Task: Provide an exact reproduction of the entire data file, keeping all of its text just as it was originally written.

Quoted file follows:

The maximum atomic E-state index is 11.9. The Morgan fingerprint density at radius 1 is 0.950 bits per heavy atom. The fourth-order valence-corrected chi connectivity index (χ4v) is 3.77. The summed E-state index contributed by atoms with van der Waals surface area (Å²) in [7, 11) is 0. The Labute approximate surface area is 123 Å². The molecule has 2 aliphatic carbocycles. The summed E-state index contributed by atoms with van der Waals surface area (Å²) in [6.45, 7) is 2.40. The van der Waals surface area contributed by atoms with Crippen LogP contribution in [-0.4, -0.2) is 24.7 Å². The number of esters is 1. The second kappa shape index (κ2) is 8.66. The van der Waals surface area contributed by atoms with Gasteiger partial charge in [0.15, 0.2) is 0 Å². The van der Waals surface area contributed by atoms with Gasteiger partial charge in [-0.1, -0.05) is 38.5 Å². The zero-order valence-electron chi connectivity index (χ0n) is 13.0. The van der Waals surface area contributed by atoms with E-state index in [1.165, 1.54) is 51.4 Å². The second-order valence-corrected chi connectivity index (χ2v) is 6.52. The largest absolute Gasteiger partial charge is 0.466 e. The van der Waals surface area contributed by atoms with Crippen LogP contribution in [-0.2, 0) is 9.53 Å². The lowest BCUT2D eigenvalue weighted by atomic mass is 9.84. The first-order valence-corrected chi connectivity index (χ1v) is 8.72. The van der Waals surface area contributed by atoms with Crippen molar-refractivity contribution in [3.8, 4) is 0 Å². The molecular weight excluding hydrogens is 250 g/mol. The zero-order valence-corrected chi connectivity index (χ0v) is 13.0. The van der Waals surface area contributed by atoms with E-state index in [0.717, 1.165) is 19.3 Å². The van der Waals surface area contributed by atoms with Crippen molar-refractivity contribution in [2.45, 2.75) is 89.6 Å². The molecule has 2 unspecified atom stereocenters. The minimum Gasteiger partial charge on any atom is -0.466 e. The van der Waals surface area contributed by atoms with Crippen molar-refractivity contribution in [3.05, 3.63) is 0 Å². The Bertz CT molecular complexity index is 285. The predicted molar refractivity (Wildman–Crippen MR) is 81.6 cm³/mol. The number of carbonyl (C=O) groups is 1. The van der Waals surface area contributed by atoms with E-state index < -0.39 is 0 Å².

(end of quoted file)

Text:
The maximum atomic E-state index is 11.9. The Morgan fingerprint density at radius 1 is 0.950 bits per heavy atom. The fourth-order valence-corrected chi connectivity index (χ4v) is 3.77. The summed E-state index contributed by atoms with van der Waals surface area (Å²) in [7, 11) is 0. The Labute approximate surface area is 123 Å². The molecule has 2 aliphatic carbocycles. The summed E-state index contributed by atoms with van der Waals surface area (Å²) in [6.45, 7) is 2.40. The van der Waals surface area contributed by atoms with Crippen LogP contribution in [-0.4, -0.2) is 24.7 Å². The number of esters is 1. The second kappa shape index (κ2) is 8.66. The van der Waals surface area contributed by atoms with Gasteiger partial charge in [0.15, 0.2) is 0 Å². The van der Waals surface area contributed by atoms with Gasteiger partial charge in [-0.1, -0.05) is 38.5 Å². The zero-order valence-electron chi connectivity index (χ0n) is 13.0. The van der Waals surface area contributed by atoms with E-state index in [1.165, 1.54) is 51.4 Å². The second-order valence-corrected chi connectivity index (χ2v) is 6.52. The largest absolute Gasteiger partial charge is 0.466 e. The van der Waals surface area contributed by atoms with Crippen LogP contribution in [-0.2, 0) is 9.53 Å². The lowest BCUT2D eigenvalue weighted by atomic mass is 9.84. The first-order valence-corrected chi connectivity index (χ1v) is 8.72. The van der Waals surface area contributed by atoms with Crippen molar-refractivity contribution in [3.8, 4) is 0 Å². The molecular weight excluding hydrogens is 250 g/mol. The zero-order valence-corrected chi connectivity index (χ0v) is 13.0. The van der Waals surface area contributed by atoms with E-state index in [0.717, 1.165) is 19.3 Å². The van der Waals surface area contributed by atoms with Crippen molar-refractivity contribution in [2.45, 2.75) is 89.6 Å². The molecule has 2 unspecified atom stereocenters. The minimum Gasteiger partial charge on any atom is -0.466 e. The van der Waals surface area contributed by atoms with Crippen molar-refractivity contribution in [3.05, 3.63) is 0 Å². The Bertz CT molecular complexity index is 285. The predicted molar refractivity (Wildman–Crippen MR) is 81.6 cm³/mol. The number of carbonyl (C=O) groups is 1. The van der Waals surface area contributed by atoms with E-state index < -0.39 is 0 Å².